Broccoli: From Seed to Harvest

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Where do I begin with just how much better home grown broccoli tastes over store bought nameless varieties? Maybe I am a bit biased because I think everything I eat from my garden tastes better, but I am sure I am not alone with this assessment.

Not only is broccoli great tasting, but very easy to grow. In fact I have been growing it at home for the better part of 10 years, and I can not remember, at any time, where I struggled growing it once. Along with its ease of growth, the many nutrients broccoli provides, makes for a great addition to anyone's garden.

Broccoli grows best in cooler weather, but you can still get great florets in warmer temperatures (more on that in a moment). I have achieved excellent results by starting my broccoli seeds indoors about eight weeks prior to the final frost in my area. During this time, if outdoor temperatures heat up during the day to above 50 degrees, I will move the plants outdoors in the full sun, to start the acclimation process.

I continually add compost to my soil all fall and winter long, so I know my garden, from a pH standpoint is ready to go, but it never hurts to take a reading just in case and adjust your soil as needed. Broccoli grows best when the soil's pH is a little below 7 (neutral), in my own experience.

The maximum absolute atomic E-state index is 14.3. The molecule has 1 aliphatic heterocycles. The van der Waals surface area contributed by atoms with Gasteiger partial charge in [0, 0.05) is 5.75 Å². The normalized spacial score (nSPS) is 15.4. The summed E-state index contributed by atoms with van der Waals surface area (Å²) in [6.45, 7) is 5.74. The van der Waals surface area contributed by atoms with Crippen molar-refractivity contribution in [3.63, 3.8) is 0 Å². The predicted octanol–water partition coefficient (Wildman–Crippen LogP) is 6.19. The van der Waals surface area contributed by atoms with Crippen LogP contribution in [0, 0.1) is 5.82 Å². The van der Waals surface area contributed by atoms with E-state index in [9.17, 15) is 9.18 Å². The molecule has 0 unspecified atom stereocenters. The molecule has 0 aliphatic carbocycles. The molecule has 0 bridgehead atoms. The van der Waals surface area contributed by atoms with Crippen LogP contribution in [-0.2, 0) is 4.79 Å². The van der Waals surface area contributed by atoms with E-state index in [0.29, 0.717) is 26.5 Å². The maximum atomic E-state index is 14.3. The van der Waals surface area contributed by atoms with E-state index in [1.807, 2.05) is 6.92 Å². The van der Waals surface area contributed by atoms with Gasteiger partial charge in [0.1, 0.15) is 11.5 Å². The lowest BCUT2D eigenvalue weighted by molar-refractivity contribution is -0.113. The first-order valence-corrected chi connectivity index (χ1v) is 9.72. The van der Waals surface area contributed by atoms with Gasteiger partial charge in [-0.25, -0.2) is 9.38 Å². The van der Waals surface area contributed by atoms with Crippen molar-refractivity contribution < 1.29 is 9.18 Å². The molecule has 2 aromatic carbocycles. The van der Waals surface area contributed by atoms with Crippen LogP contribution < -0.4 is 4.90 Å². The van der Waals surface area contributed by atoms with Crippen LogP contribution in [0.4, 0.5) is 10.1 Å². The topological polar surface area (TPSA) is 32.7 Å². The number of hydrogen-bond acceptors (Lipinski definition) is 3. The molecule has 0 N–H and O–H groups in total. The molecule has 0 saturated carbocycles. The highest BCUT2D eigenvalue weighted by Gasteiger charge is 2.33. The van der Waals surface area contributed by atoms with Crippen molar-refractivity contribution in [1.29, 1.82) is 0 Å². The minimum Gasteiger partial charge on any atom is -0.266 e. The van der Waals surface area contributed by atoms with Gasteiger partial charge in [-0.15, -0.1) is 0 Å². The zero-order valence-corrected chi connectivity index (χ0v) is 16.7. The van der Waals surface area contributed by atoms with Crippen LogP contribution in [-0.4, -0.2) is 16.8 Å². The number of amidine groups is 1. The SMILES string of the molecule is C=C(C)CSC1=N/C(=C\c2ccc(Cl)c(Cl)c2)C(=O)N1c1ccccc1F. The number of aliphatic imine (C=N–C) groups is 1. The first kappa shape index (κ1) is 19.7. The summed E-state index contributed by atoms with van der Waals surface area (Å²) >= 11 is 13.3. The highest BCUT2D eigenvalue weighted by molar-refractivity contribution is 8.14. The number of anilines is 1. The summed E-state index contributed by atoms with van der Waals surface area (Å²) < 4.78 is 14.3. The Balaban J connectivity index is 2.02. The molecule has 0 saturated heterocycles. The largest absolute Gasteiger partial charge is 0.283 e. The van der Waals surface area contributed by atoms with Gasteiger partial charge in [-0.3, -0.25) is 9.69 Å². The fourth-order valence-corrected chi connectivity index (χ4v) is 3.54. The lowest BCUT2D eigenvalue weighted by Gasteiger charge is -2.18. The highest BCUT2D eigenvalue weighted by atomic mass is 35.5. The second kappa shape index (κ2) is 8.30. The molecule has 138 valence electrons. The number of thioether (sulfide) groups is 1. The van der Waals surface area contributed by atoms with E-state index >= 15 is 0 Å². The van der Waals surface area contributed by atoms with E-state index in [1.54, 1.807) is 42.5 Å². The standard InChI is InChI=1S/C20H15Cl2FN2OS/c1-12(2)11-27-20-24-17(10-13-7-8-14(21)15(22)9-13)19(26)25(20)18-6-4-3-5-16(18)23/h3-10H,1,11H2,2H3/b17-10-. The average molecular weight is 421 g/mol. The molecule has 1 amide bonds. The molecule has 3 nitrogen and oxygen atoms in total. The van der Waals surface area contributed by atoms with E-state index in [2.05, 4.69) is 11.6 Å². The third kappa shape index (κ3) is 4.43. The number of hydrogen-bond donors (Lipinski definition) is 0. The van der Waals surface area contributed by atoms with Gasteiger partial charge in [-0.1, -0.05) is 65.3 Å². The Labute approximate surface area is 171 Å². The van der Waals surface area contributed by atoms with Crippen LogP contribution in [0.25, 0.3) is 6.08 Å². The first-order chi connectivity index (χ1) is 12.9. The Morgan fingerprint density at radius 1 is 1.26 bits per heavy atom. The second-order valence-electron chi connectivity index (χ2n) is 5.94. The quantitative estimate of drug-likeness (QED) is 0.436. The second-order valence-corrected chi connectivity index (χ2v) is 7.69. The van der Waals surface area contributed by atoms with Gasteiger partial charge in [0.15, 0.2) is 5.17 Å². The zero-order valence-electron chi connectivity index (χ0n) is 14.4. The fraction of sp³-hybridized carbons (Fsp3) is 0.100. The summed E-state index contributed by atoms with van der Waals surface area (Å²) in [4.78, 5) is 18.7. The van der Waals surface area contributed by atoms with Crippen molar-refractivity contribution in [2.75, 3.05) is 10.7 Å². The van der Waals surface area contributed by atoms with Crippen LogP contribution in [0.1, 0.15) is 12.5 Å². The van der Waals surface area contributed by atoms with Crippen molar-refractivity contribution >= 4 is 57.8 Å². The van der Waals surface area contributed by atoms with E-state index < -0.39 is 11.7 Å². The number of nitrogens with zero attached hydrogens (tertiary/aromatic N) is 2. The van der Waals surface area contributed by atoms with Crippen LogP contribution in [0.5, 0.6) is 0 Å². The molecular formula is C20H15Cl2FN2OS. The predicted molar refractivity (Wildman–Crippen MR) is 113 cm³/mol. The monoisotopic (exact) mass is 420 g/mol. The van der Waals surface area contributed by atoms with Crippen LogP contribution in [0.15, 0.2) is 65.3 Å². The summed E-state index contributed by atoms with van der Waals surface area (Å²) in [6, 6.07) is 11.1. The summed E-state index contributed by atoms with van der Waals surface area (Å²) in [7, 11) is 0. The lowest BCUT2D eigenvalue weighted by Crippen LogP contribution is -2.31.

I have done well when I only grow a couple of plants, up through a near dozen, but one thing I have found where the broccoli really does well, and that is in a spot that receives full sun (at least 8 hours) throughout the day.

Your broccoli plant will grow a large head in the center of the plant. When it is dark green, looks firm and the buds are "tight", it is ready to be harvested. Simply use a sharp knife and cut the head off. Do not pull out the plant. As mentioned earlier, even after the head is harvested and spring moves into summer, the plant will still produce small broccoli florets for a few more weeks. Although higher temperatures will send it to over ripen much faster, if you keep an eye on your plant, daily, you can grab plenty of extra for a lunchtime salad.

I have done well in the past, planting my broccoli near onions, celery, tomatoes, peppers, carrots and eggplant. Neither the broccoli nor the neighboring plants showed any adverse effects so it seems broccoli makes for a great companion to a lot of these plants and more as some on our Facebook page have noted.

To be forewarned, broccoli will take up a lot of space, so if you utilize square foot gardening methods, most varieties of broccoli will take up two squares. Also, don't be afraid to grow your broccoli in pots, containers or raised beds. It is the perfect plant for all of the above. They are very low maintenance. Just another reason why they should be part of your garden.

Mike Podlesny is the author of Vegetable Gardening for the Average Person: A Guide to Vegetable Gardening for the rest of us, and creator of the monthly Seeds Club.

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